NIST, GDPR, PCI-DSS, ISO 27001, CSF & FCA on Cyber Incident Response
Date: 11 May 2020
To discuss cyber incident response with the CEO, you must be familiar with ISO 27001, NIST's CSF, PCI-DSS NCSC'S Cyber Assessment Framework and other regulations and standards that discuss cyber incident response and incident management.
In this blog, we cover the EU GDPR, PCI-DSS, NIST's CSF, NIST's Incident Handling Guide, ISO 27001:2013, California's Breach Notification and other standards and regulations and share a summary of what they dictate about cyber incident response and more.
First, know that all these regulations and standards refer to one or more of the below topics:
- Plans, processes and procedures for responding to cyber-attacks, created, maintained and updated regularly.
- Ability of an organisation to contain, eradicate and recover from cyber incidents.
- Ensuring IT and/or security staff are capable and have the appropriate training on detection and response technologies and processes.
- Data Breach Notification, the accurate and timely reporting of data breaches to relevant supervisory authorities and regulators.
Our NCSC-Certified Cyber Incident Planning & Response Course covers the above topics and more.
The EU GDPR and Data Breach Notification:
The GDPR has become synonymous with the protection of personal privacy. However, a part of this privacy regulation asks that organisations are able to timely detect and swiftly respond to data-breaches that impact the natural living person. Specifically, two articles in the EU-GDPR regulations speak about data breach notification, namely Article 33 and Article 34.
- Article 33 GDPR: Notification of a personal data breach to the supervisory authority: In summary, the organisation has 72 hours to inform the regulator of their country. To note, the breach must impact the data subject's rights and freedoms.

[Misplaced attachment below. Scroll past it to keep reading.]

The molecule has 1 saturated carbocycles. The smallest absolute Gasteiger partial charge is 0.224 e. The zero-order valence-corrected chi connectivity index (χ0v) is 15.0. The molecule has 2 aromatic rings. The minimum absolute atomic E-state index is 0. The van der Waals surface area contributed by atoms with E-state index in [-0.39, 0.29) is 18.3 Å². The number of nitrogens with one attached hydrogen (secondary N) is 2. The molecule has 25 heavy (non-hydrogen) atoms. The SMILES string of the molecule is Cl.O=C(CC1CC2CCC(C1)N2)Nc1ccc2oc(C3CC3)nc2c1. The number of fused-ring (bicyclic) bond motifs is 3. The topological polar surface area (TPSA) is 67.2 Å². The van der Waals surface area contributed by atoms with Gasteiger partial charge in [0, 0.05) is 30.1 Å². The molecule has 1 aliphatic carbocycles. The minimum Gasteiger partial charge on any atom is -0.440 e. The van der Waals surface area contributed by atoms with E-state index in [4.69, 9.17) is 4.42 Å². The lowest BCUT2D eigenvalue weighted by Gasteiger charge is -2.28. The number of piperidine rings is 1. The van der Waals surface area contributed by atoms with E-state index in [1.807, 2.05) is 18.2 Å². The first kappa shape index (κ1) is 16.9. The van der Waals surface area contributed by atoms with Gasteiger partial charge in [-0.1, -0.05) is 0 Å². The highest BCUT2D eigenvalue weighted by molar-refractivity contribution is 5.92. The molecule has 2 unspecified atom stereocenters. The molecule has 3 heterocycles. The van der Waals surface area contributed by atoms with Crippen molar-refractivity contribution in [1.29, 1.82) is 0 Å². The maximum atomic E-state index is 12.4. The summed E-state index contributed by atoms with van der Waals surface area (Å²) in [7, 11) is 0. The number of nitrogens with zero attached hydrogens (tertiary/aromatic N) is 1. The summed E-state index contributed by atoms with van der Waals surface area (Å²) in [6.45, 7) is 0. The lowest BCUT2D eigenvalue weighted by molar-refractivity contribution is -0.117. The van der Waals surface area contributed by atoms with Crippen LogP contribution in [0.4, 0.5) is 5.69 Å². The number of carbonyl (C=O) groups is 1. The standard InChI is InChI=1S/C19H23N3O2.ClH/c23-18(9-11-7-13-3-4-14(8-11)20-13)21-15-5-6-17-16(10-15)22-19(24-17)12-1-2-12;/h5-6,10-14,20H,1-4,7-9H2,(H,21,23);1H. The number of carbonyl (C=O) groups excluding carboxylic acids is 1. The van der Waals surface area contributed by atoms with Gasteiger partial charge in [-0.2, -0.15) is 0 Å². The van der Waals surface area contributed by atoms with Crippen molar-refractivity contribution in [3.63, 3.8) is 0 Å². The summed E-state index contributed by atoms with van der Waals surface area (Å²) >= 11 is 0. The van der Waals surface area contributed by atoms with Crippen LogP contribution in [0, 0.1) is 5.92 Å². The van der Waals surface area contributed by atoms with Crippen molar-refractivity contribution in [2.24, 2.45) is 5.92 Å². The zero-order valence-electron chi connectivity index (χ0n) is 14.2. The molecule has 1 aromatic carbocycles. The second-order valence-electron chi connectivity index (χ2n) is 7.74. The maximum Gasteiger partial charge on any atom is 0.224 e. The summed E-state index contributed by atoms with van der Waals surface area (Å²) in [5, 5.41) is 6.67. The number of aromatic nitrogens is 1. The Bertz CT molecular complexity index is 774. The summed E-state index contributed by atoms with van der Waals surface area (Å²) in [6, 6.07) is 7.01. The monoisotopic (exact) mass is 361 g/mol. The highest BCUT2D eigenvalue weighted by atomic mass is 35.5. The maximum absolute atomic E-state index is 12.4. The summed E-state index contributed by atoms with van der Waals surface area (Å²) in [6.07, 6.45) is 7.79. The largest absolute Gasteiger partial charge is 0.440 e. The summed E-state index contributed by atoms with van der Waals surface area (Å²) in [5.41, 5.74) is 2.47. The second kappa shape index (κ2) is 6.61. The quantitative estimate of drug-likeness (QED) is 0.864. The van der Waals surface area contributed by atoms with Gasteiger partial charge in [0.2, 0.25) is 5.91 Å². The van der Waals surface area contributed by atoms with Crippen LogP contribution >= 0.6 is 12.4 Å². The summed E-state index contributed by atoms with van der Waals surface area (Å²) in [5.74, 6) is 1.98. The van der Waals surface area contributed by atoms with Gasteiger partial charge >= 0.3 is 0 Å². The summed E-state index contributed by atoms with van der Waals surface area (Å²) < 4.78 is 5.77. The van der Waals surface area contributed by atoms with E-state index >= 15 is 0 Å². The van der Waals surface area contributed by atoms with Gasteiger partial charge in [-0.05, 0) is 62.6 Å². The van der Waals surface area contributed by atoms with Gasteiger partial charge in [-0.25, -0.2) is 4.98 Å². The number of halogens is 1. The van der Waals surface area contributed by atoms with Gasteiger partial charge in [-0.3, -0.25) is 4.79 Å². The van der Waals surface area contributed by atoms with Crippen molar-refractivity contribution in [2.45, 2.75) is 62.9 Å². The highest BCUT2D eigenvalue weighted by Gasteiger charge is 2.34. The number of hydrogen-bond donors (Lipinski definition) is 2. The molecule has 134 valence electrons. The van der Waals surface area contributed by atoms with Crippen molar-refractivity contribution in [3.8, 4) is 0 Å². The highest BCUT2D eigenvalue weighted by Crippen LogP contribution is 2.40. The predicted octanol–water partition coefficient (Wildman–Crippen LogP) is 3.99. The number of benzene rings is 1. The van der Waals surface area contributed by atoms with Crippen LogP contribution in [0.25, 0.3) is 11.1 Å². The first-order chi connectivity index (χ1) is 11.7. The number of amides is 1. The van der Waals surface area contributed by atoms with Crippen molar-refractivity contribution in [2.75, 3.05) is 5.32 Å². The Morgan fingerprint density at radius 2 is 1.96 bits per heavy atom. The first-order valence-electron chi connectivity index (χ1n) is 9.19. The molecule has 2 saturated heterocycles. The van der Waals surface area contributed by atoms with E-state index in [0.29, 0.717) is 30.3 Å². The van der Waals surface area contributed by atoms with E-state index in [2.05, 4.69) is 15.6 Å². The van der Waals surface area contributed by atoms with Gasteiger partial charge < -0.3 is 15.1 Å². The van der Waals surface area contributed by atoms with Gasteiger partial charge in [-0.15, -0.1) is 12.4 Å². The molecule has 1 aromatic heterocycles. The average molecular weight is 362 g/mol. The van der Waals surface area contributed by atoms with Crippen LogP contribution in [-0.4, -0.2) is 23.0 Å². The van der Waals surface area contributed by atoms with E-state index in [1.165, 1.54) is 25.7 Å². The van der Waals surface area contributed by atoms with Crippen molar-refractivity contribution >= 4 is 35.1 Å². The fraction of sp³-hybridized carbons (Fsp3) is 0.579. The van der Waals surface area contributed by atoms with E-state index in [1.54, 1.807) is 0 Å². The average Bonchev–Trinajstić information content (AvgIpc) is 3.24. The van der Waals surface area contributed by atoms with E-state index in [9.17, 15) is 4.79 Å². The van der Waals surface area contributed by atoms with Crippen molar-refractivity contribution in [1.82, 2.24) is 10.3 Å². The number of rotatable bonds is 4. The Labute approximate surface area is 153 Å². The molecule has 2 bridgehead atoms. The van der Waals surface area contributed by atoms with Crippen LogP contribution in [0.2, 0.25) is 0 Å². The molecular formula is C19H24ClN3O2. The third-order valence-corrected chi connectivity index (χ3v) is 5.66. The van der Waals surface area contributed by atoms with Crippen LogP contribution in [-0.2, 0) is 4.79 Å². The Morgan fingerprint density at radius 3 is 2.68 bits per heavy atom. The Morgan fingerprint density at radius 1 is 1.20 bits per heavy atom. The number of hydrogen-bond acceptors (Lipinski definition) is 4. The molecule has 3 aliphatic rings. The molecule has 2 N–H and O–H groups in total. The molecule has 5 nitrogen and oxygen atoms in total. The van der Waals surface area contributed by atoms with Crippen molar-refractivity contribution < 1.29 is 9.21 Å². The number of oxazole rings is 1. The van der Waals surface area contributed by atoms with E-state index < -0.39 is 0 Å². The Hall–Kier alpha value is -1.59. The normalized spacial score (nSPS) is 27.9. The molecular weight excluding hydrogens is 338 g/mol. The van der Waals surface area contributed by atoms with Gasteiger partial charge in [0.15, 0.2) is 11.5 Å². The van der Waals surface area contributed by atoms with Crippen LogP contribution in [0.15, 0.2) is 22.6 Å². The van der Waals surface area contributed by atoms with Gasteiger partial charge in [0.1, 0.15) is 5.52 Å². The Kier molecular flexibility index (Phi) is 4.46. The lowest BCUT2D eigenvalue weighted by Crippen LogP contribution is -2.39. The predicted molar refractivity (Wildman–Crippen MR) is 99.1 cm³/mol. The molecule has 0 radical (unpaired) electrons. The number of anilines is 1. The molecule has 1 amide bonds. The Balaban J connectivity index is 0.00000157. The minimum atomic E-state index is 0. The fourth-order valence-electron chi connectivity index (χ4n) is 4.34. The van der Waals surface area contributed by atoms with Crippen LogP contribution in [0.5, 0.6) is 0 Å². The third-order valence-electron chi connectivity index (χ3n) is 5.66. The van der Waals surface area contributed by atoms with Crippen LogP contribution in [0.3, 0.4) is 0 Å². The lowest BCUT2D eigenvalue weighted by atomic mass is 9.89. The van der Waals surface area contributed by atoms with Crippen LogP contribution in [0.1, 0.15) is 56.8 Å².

- Supporting Recitals: Recital 85, 86, 87 & 88
- Supporting Recitals: Recital 85, 86, 87 & 88
- Article 34 GDPR: Communication of a personal data breach to the data subject: In summary, you have to also notify the data subject.
- Supporting Recitals: Recital 86, 87, 88 & 73
Please note: NOT all data breaches need to be reported. The points mentioned above, in relation to data breaches and GDPR, are just the tip of the ice-berg and for businesses who are inclined to becoming truly compliant, it is advisable to review our CIPR workshop and its detailed modules. The CIPR course’s module 9 on 'Regulations and Standards;' discusses exactly what you need to know and how to ensure you meet your obligations on the above requirements. UK's ICO holds the same position about reportable breaches. In the UK, the GPDR is officially known as the DPA 2018.
Reporting a breach is the easier part, especially if the media does it for you. However, to be on the front-foot you need to ensure all your 'ducks' are in order including, but not limited to, monitoring, coverage of the monitoring, detection technology, technology to protect the monitoring data and staff that are adequately trained to operate the technology stack. (Top)
ISO 27001:2013 and the Management of a Security Incident
The Annex A16.1 in the ISO 27001:2013 is devoted to everything about incident management including reporting, assessment, response and lessons learnt (similar, but different to NIST). The NCSC-Certified CIPR course is geared to teach you how to achieve and comply with this section of the ISO 27001. Below are the control descriptions listed in the Annex A16.1:
- 16.1.1 - Responsibilities and Procedures: As it says, defined staff responsibilities for critical activities. Procedures that are fit-for-purpose and that can help you respond to different kinds of cyber-attacks.
- 16.1.2 - Reporting Information Security Incidents: Clear procedures, forms and workflows and awareness that ensures that staff know how to report security incidents.
- 16.1.3 - Reporting Information Security Weaknesses: Procedures and importantly staff empowerment to ensure all weaknesses are recorded formally.